With common-core backlash high on the public radar, a 25-year-old poll seems to illustrate a big shift in public opinion. Or maybe not.
Americans are no good at math, but the common core will help only if teachers receive better professional development, according to a recent piece published in The New York Times.
Fourth graders are capable of using a computer to type, organize, and write well enough to be assessed, a federal pilot study finds. But whether a computer-based test can effectively measure their abilities remains to be determined.
Doubling up on math classes for a year may help middle school students in the short-term, but the benefits of doing so depreciate over timeand are likely not be worth the price of missing out on instruction in other subjects, according to a new study.
A Johns Hopkins University professor argues that high schools should stop teaching calculus, and instead teach computer science and statistics.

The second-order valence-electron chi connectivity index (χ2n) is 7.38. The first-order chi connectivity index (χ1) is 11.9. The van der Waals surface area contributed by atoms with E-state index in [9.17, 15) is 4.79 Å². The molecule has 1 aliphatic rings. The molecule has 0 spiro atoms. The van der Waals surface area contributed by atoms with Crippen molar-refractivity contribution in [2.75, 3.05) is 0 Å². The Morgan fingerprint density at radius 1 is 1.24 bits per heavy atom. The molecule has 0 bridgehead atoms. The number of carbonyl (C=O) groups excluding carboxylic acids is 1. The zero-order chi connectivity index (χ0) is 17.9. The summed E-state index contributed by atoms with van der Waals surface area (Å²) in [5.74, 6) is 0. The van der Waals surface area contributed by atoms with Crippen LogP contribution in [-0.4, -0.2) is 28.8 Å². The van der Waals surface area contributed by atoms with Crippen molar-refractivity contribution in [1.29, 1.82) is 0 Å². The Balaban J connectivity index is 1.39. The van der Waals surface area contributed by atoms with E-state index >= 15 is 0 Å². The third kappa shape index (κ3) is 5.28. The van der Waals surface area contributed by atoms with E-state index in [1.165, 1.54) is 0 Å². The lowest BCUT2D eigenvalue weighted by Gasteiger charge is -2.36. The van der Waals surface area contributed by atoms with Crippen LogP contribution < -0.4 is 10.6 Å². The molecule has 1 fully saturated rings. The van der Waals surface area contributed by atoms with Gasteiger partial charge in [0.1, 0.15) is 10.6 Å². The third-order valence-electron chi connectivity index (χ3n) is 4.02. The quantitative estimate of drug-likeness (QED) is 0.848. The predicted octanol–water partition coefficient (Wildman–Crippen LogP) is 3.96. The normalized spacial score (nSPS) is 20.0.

The U.S. ranked near the bottom in an exhaustive international comparison of educational innovation, but received high grades for use of assessments and parent engagement.
The College Board and Educational Testing Service have issued an apology about T-shirts bearing racially charged caricatures of Chinese politicians that were distributed at a grading event for the Advanced Placement World History exam last month.
Florida is the first state to adopt a set of standards developed by the Council for Economic Education.
At its convention in Los Angeles, the American Federation of Teachers approved a resolution calling for greater educator involvement in implementing the common-core standards.
Two resolutions floating around the AFT convention in Los Angeles offer very different positions on the common core.